Japan and China are competing for India’s high speed rail projects

India and China signed a high speed train deal.

The India and China deal includes:
* Training in heavy haul transportation: A training programme has been finalised for 100 persons

* Increasing speed on existing lines: Chennai-Bangalore-Mysore section has been identified for increasing speed to 160 kmph with cooperation from China

* Redevelopment of railway stations: Chinese side will conduct pre-feasibility of two stations with their financing and prepare a report indicating further course of cooperation

* Cooperation in high-speed rail: Chinese side will conduct project feasibility study and prepare a detailed report with their financing of a section to be advised by Indian Railways

* Setting up of Railway university: Chinese experience of rail universities will be used to develop a railway university here

Superior technology and their experience in safety and signalling give Japanese firms an edge over the Chinese, who might have pitched strongly to become the technology partner for the coming Rs 63,000-crore high-speed rail project between Mumbai and Ahmedabad, according to officials in the railway ministry.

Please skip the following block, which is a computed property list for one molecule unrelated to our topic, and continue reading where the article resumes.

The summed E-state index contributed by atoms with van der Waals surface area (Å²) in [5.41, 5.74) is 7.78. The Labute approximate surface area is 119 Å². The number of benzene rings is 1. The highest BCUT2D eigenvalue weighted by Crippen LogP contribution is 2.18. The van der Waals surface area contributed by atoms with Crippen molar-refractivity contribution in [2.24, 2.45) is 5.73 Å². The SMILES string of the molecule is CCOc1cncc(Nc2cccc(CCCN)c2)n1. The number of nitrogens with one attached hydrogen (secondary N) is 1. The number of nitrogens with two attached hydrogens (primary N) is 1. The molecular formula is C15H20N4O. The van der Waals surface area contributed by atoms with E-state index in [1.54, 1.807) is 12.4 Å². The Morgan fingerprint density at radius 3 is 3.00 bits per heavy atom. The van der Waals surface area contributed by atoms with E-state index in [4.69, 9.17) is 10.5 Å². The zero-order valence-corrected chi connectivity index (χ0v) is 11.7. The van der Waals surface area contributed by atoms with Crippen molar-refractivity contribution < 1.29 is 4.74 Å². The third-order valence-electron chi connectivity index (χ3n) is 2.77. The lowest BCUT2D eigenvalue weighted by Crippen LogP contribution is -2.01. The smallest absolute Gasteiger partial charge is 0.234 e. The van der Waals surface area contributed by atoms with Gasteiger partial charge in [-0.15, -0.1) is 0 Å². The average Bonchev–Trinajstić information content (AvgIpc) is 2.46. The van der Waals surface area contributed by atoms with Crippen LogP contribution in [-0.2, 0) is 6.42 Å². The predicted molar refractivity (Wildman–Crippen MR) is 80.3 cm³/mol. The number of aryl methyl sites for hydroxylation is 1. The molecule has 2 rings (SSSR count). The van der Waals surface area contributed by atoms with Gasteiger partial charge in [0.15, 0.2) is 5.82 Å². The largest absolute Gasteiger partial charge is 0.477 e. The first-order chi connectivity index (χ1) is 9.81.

Despite being cheaper, the Chinese technology is not the preferred option. Senior railway officials say besides technology, the Japan International Cooperation Agency (JICA) is likely to fund the high-speed project. Officials said there was no formal movement on Chinese financing for the Mumbai-Ahmedabad corridor though China could look at funding future corridors.

A feasibility study is being undertaken by JICA, likely to conclude early next year. Besides, a business development study by French Railways (SNCF) is underway. Key locomotive manufacturers like Alstom and Bombardier have also shown interest for supplying locomotives. JICA has been financing key railway projects like the Western arm of the dedicated freight corridor, while two Chinese companies — CSR Sifang and CNR — are strong contenders for Rs 3,000 crore worth locomotive projects in Madhepura and Marhowra.

“The Japanese have mastered the art of tunneling with about 74 per cent of its network in the hilly terrain. They are exemplary in signaling, control, rolling stock and in their safety record. As for the Chinese, there could be knowledge sharing on project implementation since they have created one of the largest high-speed network within few years,” said a senior railway official, who did not want to be named.

“China is in talks with more than 15 countries to sell their technology. Some of the contracts are based on exchange of natural resources, competing directly with the United States and Japan. However, their first ever technology transfer to Turkey for high-speed rail was not without glitches,” said an industry expert, who did not want to be named.

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